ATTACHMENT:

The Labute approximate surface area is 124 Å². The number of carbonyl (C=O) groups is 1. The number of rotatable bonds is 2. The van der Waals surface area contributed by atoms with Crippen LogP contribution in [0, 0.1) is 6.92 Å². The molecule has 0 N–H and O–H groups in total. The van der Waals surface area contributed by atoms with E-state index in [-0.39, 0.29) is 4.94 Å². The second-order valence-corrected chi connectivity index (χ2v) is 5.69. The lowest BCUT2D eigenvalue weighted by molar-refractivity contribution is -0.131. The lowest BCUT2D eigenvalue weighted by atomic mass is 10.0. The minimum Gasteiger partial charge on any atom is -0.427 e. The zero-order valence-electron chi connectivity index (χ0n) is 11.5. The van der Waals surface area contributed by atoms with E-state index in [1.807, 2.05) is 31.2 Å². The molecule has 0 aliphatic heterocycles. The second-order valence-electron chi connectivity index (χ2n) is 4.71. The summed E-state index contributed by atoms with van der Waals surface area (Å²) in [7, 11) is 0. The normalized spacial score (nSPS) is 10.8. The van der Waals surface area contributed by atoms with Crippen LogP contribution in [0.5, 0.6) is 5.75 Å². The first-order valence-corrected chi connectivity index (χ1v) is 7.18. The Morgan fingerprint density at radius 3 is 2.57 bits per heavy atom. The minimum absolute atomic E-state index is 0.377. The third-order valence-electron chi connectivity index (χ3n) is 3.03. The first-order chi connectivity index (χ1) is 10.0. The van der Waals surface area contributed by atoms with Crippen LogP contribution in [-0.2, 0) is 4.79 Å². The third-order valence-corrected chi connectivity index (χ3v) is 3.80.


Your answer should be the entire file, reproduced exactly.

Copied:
The Labute approximate surface area is 124 Å². The number of carbonyl (C=O) groups is 1. The number of rotatable bonds is 2. The van der Waals surface area contributed by atoms with Crippen LogP contribution in [0, 0.1) is 6.92 Å². The molecule has 0 N–H and O–H groups in total. The van der Waals surface area contributed by atoms with E-state index in [-0.39, 0.29) is 4.94 Å². The second-order valence-corrected chi connectivity index (χ2v) is 5.69. The lowest BCUT2D eigenvalue weighted by molar-refractivity contribution is -0.131. The lowest BCUT2D eigenvalue weighted by atomic mass is 10.0. The minimum Gasteiger partial charge on any atom is -0.427 e. The zero-order valence-electron chi connectivity index (χ0n) is 11.5. The van der Waals surface area contributed by atoms with E-state index in [1.807, 2.05) is 31.2 Å². The molecule has 0 aliphatic heterocycles. The second-order valence-electron chi connectivity index (χ2n) is 4.71. The summed E-state index contributed by atoms with van der Waals surface area (Å²) in [7, 11) is 0. The normalized spacial score (nSPS) is 10.8. The van der Waals surface area contributed by atoms with Crippen LogP contribution in [0.5, 0.6) is 5.75 Å². The first-order valence-corrected chi connectivity index (χ1v) is 7.18. The Morgan fingerprint density at radius 3 is 2.57 bits per heavy atom. The minimum absolute atomic E-state index is 0.377. The third-order valence-electron chi connectivity index (χ3n) is 3.03. The first-order chi connectivity index (χ1) is 10.0. The van der Waals surface area contributed by atoms with Crippen LogP contribution in [-0.2, 0) is 4.79 Å². The third-order valence-corrected chi connectivity index (χ3v) is 3.80.